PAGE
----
Translate Page Content

Open Doors Intitiative logo We need your help!! Take a short survey about access and barriers to work


Navigating Reasonable Accommodation in the Irish Workplace

Navigating Reasonable Accommodation in the Irish Workplace. Illustration of a diverse group of people sitting around a business table. Logos for Employers for Change and Open Doors

Reasonable accommodations refer to the adjustments made by employers to the hiring process, the job, the way the job is done, or the work environment that allows a person with a disability or specific need who is qualified for the job to perform the functions of that job effectively and enjoy equal employment opportunities. Accommodation is considered reasonable if they do not create undue hardship. It is a fundamental aspect of creating an inclusive work environment and complying with anti-discrimination laws. Such adjustment can be:

  • Accessible Workstations - An employee with a mobility impairment may require an accessible workstation with features such as adjustable desks, ergonomic chairs, or assistive technology. Employers can make these modifications to ensure the employee can perform their tasks comfortably and efficiently.  
  • Flexible Work Arrangements - Employees facing health challenges, such as chronic conditions, may benefit from flexible work hours, remote work options, or part-time schedules. This accommodation allows individuals to manage their health while fulfilling their work responsibilities.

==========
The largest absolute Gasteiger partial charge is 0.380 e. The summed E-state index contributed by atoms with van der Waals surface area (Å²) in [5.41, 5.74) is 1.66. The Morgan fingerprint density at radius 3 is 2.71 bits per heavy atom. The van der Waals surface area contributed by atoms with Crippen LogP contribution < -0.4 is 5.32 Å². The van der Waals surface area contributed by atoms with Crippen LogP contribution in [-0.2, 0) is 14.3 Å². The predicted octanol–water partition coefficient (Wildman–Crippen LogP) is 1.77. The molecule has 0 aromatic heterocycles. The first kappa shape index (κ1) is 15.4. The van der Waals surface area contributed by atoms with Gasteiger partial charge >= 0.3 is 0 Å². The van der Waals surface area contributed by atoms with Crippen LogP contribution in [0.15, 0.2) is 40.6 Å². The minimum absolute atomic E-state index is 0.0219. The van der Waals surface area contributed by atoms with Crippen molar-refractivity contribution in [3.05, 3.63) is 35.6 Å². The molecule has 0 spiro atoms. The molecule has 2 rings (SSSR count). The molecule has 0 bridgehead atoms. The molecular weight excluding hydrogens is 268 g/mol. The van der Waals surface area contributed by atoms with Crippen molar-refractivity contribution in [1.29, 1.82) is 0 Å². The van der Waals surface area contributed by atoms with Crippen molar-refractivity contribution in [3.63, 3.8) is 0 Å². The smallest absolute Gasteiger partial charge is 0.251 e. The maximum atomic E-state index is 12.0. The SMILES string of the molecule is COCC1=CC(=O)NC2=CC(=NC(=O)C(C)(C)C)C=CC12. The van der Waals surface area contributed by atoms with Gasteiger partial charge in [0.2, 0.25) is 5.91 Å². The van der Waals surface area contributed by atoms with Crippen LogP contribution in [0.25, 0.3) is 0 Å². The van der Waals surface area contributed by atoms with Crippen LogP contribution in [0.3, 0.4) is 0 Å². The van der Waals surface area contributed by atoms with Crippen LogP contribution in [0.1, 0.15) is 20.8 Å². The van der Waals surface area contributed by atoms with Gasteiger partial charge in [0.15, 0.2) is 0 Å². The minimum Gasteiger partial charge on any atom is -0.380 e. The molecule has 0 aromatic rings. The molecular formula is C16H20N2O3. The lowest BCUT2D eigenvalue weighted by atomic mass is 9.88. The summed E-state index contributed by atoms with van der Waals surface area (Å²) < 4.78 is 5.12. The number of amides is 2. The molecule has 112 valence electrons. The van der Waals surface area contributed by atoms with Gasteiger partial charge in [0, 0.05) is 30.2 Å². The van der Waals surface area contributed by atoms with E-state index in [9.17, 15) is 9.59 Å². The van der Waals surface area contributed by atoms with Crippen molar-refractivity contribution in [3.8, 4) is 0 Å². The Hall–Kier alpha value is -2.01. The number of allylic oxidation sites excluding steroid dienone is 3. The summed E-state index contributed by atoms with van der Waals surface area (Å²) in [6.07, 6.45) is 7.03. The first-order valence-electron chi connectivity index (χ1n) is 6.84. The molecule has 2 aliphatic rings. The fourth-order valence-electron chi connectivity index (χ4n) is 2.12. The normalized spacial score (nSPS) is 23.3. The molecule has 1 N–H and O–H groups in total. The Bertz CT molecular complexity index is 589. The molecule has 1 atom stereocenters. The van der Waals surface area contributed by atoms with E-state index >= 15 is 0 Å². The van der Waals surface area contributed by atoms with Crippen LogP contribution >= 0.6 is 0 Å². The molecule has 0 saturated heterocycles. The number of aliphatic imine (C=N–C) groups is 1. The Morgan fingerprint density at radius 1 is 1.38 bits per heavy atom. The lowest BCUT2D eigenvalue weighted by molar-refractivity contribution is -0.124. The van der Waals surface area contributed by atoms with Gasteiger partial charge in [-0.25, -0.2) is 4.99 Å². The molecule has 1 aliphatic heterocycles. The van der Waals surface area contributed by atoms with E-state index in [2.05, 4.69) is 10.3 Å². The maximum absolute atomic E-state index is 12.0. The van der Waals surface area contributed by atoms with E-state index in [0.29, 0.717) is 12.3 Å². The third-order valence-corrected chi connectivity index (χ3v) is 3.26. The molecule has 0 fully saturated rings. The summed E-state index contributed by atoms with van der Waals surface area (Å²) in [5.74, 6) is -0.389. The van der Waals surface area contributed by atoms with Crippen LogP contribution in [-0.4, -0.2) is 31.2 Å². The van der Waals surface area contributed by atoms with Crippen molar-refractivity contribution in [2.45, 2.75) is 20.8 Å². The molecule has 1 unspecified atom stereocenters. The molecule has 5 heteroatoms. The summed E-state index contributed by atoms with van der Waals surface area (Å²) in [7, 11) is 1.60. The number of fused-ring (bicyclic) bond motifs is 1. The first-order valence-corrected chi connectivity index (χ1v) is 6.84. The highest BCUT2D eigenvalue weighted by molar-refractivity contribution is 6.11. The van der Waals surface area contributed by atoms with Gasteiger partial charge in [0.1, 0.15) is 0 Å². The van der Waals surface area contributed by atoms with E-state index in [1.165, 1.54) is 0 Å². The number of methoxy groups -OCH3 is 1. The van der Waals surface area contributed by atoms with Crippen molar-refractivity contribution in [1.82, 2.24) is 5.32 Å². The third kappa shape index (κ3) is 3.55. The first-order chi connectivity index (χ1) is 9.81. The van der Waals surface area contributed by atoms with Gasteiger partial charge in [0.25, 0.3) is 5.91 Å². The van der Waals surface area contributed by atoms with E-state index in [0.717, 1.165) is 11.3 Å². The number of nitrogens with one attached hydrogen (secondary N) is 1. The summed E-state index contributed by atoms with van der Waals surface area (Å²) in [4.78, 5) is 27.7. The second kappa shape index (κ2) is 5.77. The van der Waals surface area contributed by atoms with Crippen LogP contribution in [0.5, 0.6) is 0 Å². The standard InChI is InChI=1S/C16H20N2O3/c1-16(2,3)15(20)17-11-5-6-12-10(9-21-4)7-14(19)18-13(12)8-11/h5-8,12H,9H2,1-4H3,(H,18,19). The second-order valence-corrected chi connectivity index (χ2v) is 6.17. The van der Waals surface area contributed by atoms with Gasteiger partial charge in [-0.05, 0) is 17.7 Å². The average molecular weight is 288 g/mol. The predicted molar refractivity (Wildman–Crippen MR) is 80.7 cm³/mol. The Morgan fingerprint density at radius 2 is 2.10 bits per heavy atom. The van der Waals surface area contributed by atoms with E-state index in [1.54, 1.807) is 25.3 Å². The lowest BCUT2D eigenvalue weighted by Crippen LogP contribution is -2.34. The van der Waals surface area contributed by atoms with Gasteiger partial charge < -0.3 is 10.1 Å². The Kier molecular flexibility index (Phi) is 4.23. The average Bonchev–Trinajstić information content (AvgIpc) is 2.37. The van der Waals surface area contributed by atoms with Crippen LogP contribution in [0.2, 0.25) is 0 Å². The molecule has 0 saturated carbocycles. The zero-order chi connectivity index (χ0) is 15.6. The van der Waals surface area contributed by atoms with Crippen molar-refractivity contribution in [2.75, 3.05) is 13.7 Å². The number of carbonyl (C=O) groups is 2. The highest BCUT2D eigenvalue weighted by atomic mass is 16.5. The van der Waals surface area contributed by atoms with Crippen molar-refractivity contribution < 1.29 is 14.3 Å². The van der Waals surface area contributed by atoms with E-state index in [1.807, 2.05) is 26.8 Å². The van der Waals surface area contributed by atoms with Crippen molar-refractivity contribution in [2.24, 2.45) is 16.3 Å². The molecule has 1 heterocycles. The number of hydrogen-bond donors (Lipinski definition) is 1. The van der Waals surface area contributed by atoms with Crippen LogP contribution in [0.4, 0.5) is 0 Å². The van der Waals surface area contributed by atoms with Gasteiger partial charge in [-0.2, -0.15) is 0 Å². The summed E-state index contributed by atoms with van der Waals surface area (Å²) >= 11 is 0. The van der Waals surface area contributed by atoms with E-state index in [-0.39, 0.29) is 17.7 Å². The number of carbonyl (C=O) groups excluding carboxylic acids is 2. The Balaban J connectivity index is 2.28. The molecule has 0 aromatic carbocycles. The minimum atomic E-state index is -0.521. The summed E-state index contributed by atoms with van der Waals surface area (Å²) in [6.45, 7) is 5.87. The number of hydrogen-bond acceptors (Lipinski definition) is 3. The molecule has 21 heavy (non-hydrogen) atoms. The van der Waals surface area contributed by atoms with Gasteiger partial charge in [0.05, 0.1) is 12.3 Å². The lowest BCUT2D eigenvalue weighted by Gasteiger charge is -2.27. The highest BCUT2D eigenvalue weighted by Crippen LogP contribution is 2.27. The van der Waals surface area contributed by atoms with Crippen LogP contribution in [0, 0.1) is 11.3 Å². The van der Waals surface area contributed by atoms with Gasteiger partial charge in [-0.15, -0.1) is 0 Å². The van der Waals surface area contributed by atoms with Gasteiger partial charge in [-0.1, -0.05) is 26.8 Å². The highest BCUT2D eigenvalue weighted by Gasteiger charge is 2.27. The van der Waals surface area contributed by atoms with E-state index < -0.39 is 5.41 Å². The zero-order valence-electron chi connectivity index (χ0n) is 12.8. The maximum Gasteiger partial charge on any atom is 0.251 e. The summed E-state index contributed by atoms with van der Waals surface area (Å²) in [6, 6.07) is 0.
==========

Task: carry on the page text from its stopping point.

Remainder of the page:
• Job Restructuring - In some cases, job duties may be restructured to accommodate an employee with a disability. For example, redistributing certain tasks among team members or adjusting responsibilities can help ensure that everyone can contribute effectively.
  • Assistive Technology - Providing employees with disabilities access to assistive technology, such as screen readers, magnifiers, or voice recognition software, can significantly enhance their ability to navigate digital platforms and perform job tasks that involve technology.
  • Transportation Assistance - Employees who face challenges in commuting due to a disability may benefit from transportation assistance, such as providing accessible transportation options or flexible arrival times.